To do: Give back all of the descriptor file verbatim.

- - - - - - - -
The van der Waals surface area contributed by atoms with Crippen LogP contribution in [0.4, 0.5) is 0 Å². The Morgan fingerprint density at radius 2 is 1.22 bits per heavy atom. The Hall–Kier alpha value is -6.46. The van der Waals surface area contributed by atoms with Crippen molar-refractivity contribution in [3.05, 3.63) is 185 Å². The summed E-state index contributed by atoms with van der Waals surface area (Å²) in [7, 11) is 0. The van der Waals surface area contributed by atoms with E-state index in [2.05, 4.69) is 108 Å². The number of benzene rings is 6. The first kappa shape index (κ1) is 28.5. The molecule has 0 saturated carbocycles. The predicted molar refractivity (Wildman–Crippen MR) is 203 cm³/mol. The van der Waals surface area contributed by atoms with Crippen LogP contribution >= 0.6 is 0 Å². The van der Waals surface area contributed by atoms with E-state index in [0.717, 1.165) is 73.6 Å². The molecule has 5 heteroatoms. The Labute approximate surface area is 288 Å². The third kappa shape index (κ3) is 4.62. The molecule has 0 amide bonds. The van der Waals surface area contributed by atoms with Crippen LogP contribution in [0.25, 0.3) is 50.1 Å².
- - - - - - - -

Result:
The van der Waals surface area contributed by atoms with Crippen LogP contribution in [0.4, 0.5) is 0 Å². The Morgan fingerprint density at radius 2 is 1.22 bits per heavy atom. The Hall–Kier alpha value is -6.46. The van der Waals surface area contributed by atoms with Crippen molar-refractivity contribution in [3.05, 3.63) is 185 Å². The summed E-state index contributed by atoms with van der Waals surface area (Å²) in [7, 11) is 0. The van der Waals surface area contributed by atoms with E-state index in [2.05, 4.69) is 108 Å². The number of benzene rings is 6. The first kappa shape index (κ1) is 28.5. The molecule has 0 saturated carbocycles. The predicted molar refractivity (Wildman–Crippen MR) is 203 cm³/mol. The van der Waals surface area contributed by atoms with Crippen LogP contribution >= 0.6 is 0 Å². The van der Waals surface area contributed by atoms with E-state index in [0.717, 1.165) is 73.6 Å². The molecule has 5 heteroatoms. The Labute approximate surface area is 288 Å². The third kappa shape index (κ3) is 4.62. The molecule has 0 amide bonds. The van der Waals surface area contributed by atoms with Crippen LogP contribution in [0.25, 0.3) is 50.1 Å².